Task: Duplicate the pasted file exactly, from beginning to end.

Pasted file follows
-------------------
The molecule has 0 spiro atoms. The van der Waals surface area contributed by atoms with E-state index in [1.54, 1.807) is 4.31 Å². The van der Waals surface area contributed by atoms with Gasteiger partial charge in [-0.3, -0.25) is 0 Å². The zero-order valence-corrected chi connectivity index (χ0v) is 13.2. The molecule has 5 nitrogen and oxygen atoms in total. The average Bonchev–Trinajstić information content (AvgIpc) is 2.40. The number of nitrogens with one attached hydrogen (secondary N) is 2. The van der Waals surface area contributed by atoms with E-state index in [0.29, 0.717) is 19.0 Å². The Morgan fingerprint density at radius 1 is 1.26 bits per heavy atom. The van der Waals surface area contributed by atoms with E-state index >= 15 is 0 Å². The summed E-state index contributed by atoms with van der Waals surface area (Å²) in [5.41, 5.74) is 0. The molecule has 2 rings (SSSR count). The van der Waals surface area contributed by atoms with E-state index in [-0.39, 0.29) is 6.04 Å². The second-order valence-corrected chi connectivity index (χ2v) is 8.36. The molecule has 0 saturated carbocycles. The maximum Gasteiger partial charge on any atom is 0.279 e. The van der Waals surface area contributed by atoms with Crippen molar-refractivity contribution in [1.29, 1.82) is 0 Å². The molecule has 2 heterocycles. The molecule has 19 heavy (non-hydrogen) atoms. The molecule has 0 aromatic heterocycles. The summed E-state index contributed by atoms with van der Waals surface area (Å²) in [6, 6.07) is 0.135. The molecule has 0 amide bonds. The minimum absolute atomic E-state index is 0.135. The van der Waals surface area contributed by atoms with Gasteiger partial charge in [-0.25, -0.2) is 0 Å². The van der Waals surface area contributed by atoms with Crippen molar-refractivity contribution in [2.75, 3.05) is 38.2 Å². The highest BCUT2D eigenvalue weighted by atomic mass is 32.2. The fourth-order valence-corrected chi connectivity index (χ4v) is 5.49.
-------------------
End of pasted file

The molecule has 0 spiro atoms. The van der Waals surface area contributed by atoms with E-state index in [1.54, 1.807) is 4.31 Å². The van der Waals surface area contributed by atoms with Gasteiger partial charge in [-0.3, -0.25) is 0 Å². The zero-order valence-corrected chi connectivity index (χ0v) is 13.2. The molecule has 5 nitrogen and oxygen atoms in total. The average Bonchev–Trinajstić information content (AvgIpc) is 2.40. The number of nitrogens with one attached hydrogen (secondary N) is 2. The van der Waals surface area contributed by atoms with E-state index in [0.29, 0.717) is 19.0 Å². The Morgan fingerprint density at radius 1 is 1.26 bits per heavy atom. The van der Waals surface area contributed by atoms with E-state index >= 15 is 0 Å². The summed E-state index contributed by atoms with van der Waals surface area (Å²) in [5.41, 5.74) is 0. The molecule has 2 rings (SSSR count). The van der Waals surface area contributed by atoms with E-state index in [-0.39, 0.29) is 6.04 Å². The second-order valence-corrected chi connectivity index (χ2v) is 8.36. The molecule has 0 saturated carbocycles. The maximum Gasteiger partial charge on any atom is 0.279 e. The van der Waals surface area contributed by atoms with Crippen molar-refractivity contribution in [1.29, 1.82) is 0 Å². The molecule has 2 heterocycles. The molecule has 19 heavy (non-hydrogen) atoms. The molecule has 0 aromatic heterocycles. The summed E-state index contributed by atoms with van der Waals surface area (Å²) in [6, 6.07) is 0.135. The molecule has 0 amide bonds. The minimum absolute atomic E-state index is 0.135. The van der Waals surface area contributed by atoms with Gasteiger partial charge in [-0.25, -0.2) is 0 Å². The van der Waals surface area contributed by atoms with Crippen molar-refractivity contribution in [2.75, 3.05) is 38.2 Å². The highest BCUT2D eigenvalue weighted by atomic mass is 32.2. The fourth-order valence-corrected chi connectivity index (χ4v) is 5.49.